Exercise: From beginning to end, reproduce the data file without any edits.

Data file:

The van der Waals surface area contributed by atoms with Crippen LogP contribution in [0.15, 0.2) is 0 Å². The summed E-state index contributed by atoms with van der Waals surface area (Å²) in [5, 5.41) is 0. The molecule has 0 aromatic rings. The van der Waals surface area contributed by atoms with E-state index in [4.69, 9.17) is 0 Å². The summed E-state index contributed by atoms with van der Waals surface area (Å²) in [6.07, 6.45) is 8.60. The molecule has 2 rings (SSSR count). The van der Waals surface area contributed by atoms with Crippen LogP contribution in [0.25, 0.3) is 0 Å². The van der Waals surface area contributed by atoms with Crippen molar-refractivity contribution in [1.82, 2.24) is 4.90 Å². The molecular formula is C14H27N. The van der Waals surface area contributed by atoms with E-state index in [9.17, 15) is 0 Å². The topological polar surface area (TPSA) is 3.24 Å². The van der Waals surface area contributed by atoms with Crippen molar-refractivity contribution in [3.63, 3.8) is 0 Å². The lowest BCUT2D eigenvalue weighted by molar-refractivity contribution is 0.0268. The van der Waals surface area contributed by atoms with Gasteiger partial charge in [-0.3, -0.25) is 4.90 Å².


The van der Waals surface area contributed by atoms with Crippen LogP contribution in [0.15, 0.2) is 0 Å². The summed E-state index contributed by atoms with van der Waals surface area (Å²) in [5, 5.41) is 0. The molecule has 0 aromatic rings. The van der Waals surface area contributed by atoms with E-state index in [4.69, 9.17) is 0 Å². The summed E-state index contributed by atoms with van der Waals surface area (Å²) in [6.07, 6.45) is 8.60. The molecule has 2 rings (SSSR count). The van der Waals surface area contributed by atoms with Crippen LogP contribution in [0.25, 0.3) is 0 Å². The van der Waals surface area contributed by atoms with Crippen molar-refractivity contribution in [1.82, 2.24) is 4.90 Å². The molecular formula is C14H27N. The van der Waals surface area contributed by atoms with E-state index in [9.17, 15) is 0 Å². The topological polar surface area (TPSA) is 3.24 Å². The van der Waals surface area contributed by atoms with Crippen molar-refractivity contribution in [3.63, 3.8) is 0 Å². The lowest BCUT2D eigenvalue weighted by molar-refractivity contribution is 0.0268. The van der Waals surface area contributed by atoms with Gasteiger partial charge in [-0.3, -0.25) is 4.90 Å².